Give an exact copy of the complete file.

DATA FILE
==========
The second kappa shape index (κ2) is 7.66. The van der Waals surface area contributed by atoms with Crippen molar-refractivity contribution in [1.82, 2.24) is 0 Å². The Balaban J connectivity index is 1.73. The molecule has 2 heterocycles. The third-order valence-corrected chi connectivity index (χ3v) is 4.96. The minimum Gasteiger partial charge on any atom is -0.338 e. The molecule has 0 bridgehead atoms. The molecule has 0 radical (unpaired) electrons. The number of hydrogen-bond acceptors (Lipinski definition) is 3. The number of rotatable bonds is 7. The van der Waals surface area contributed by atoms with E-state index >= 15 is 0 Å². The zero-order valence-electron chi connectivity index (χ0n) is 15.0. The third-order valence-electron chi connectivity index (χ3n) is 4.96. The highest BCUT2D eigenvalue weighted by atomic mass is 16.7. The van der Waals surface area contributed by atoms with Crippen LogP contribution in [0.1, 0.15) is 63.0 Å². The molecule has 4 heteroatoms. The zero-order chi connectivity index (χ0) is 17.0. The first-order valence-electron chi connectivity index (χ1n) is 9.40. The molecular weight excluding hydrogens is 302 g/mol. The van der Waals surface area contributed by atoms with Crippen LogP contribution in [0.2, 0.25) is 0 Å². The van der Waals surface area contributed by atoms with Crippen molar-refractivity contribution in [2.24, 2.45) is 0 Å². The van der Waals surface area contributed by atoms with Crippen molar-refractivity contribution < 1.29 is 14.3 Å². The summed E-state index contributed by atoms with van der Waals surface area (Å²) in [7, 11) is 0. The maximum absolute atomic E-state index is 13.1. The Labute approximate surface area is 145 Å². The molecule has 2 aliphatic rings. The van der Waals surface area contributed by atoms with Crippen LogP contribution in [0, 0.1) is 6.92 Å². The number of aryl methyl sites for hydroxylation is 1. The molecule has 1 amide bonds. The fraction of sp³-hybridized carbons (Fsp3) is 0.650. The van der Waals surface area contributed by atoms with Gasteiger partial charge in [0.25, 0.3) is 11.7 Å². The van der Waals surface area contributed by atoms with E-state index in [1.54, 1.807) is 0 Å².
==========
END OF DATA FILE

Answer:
The second kappa shape index (κ2) is 7.66. The van der Waals surface area contributed by atoms with Crippen molar-refractivity contribution in [1.82, 2.24) is 0 Å². The Balaban J connectivity index is 1.73. The molecule has 2 heterocycles. The third-order valence-corrected chi connectivity index (χ3v) is 4.96. The minimum Gasteiger partial charge on any atom is -0.338 e. The molecule has 0 bridgehead atoms. The molecule has 0 radical (unpaired) electrons. The number of hydrogen-bond acceptors (Lipinski definition) is 3. The number of rotatable bonds is 7. The van der Waals surface area contributed by atoms with E-state index >= 15 is 0 Å². The zero-order valence-electron chi connectivity index (χ0n) is 15.0. The third-order valence-electron chi connectivity index (χ3n) is 4.96. The highest BCUT2D eigenvalue weighted by atomic mass is 16.7. The van der Waals surface area contributed by atoms with Crippen LogP contribution in [0.1, 0.15) is 63.0 Å². The molecule has 4 heteroatoms. The zero-order chi connectivity index (χ0) is 17.0. The first-order valence-electron chi connectivity index (χ1n) is 9.40. The molecular weight excluding hydrogens is 302 g/mol. The van der Waals surface area contributed by atoms with Crippen LogP contribution in [0.2, 0.25) is 0 Å². The van der Waals surface area contributed by atoms with Crippen molar-refractivity contribution in [2.24, 2.45) is 0 Å². The van der Waals surface area contributed by atoms with Crippen molar-refractivity contribution < 1.29 is 14.3 Å². The summed E-state index contributed by atoms with van der Waals surface area (Å²) in [7, 11) is 0. The maximum absolute atomic E-state index is 13.1. The Labute approximate surface area is 145 Å². The molecule has 2 aliphatic rings. The van der Waals surface area contributed by atoms with Crippen LogP contribution in [0, 0.1) is 6.92 Å². The number of aryl methyl sites for hydroxylation is 1. The molecule has 1 amide bonds. The fraction of sp³-hybridized carbons (Fsp3) is 0.650. The van der Waals surface area contributed by atoms with Gasteiger partial charge in [0.25, 0.3) is 11.7 Å². The van der Waals surface area contributed by atoms with E-state index in [1.54, 1.807) is 0 Å².